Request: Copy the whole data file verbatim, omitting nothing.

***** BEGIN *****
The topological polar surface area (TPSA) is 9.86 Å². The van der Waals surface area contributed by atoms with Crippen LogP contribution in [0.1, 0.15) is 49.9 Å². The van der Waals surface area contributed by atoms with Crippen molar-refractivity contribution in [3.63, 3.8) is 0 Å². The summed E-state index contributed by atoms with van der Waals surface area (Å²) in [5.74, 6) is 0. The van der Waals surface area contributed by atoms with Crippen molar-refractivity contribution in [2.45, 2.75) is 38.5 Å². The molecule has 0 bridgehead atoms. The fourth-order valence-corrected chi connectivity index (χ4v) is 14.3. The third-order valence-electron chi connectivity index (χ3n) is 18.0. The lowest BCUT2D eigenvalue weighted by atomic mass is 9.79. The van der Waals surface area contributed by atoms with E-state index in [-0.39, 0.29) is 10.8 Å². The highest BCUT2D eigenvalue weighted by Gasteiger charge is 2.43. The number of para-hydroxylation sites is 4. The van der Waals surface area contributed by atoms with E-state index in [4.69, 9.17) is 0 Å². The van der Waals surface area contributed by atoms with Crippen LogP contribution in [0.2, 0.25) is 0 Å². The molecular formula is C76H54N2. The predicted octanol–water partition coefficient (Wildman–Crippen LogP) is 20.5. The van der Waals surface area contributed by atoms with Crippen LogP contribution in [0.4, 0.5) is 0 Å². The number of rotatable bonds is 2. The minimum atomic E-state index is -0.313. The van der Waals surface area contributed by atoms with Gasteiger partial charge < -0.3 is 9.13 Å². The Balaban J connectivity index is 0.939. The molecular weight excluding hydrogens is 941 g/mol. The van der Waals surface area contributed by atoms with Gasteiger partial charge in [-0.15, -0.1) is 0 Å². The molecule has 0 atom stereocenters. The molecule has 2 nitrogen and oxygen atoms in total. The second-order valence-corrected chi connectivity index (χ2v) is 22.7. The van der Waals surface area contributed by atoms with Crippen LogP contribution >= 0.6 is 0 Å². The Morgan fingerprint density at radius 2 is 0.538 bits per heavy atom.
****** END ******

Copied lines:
The topological polar surface area (TPSA) is 9.86 Å². The van der Waals surface area contributed by atoms with Crippen LogP contribution in [0.1, 0.15) is 49.9 Å². The van der Waals surface area contributed by atoms with Crippen molar-refractivity contribution in [3.63, 3.8) is 0 Å². The summed E-state index contributed by atoms with van der Waals surface area (Å²) in [5.74, 6) is 0. The van der Waals surface area contributed by atoms with Crippen molar-refractivity contribution in [2.45, 2.75) is 38.5 Å². The molecule has 0 bridgehead atoms. The fourth-order valence-corrected chi connectivity index (χ4v) is 14.3. The third-order valence-electron chi connectivity index (χ3n) is 18.0. The lowest BCUT2D eigenvalue weighted by atomic mass is 9.79. The van der Waals surface area contributed by atoms with E-state index in [-0.39, 0.29) is 10.8 Å². The highest BCUT2D eigenvalue weighted by Gasteiger charge is 2.43. The number of para-hydroxylation sites is 4. The van der Waals surface area contributed by atoms with E-state index in [4.69, 9.17) is 0 Å². The van der Waals surface area contributed by atoms with Crippen LogP contribution in [0.2, 0.25) is 0 Å². The molecular formula is C76H54N2. The predicted octanol–water partition coefficient (Wildman–Crippen LogP) is 20.5. The van der Waals surface area contributed by atoms with Crippen LogP contribution in [0.4, 0.5) is 0 Å². The number of rotatable bonds is 2. The minimum atomic E-state index is -0.313. The van der Waals surface area contributed by atoms with Gasteiger partial charge < -0.3 is 9.13 Å². The Balaban J connectivity index is 0.939. The molecular weight excluding hydrogens is 941 g/mol. The van der Waals surface area contributed by atoms with Gasteiger partial charge in [-0.15, -0.1) is 0 Å². The molecule has 0 atom stereocenters. The molecule has 2 nitrogen and oxygen atoms in total. The second-order valence-corrected chi connectivity index (χ2v) is 22.7. The van der Waals surface area contributed by atoms with Crippen LogP contribution >= 0.6 is 0 Å². The Morgan fingerprint density at radius 2 is 0.538 bits per heavy atom.